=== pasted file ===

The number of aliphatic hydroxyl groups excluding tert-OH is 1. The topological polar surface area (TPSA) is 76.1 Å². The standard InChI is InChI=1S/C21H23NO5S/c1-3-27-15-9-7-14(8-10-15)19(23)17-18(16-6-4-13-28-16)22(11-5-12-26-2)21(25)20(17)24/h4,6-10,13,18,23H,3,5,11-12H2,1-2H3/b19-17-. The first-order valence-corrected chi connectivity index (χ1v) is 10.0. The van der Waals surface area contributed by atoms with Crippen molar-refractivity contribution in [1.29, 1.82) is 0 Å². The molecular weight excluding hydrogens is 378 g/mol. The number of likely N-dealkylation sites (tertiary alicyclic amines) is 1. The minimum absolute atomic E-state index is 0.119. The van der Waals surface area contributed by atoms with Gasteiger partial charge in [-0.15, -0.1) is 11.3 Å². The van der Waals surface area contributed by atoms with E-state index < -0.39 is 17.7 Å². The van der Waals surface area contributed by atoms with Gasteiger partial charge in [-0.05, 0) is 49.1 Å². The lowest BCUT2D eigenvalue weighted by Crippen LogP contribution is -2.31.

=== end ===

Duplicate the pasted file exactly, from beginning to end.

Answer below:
The number of aliphatic hydroxyl groups excluding tert-OH is 1. The topological polar surface area (TPSA) is 76.1 Å². The standard InChI is InChI=1S/C21H23NO5S/c1-3-27-15-9-7-14(8-10-15)19(23)17-18(16-6-4-13-28-16)22(11-5-12-26-2)21(25)20(17)24/h4,6-10,13,18,23H,3,5,11-12H2,1-2H3/b19-17-. The first-order valence-corrected chi connectivity index (χ1v) is 10.0. The van der Waals surface area contributed by atoms with Crippen molar-refractivity contribution in [1.29, 1.82) is 0 Å². The molecular weight excluding hydrogens is 378 g/mol. The number of likely N-dealkylation sites (tertiary alicyclic amines) is 1. The minimum absolute atomic E-state index is 0.119. The van der Waals surface area contributed by atoms with Gasteiger partial charge in [-0.15, -0.1) is 11.3 Å². The van der Waals surface area contributed by atoms with E-state index < -0.39 is 17.7 Å². The van der Waals surface area contributed by atoms with Gasteiger partial charge in [-0.05, 0) is 49.1 Å². The lowest BCUT2D eigenvalue weighted by Crippen LogP contribution is -2.31.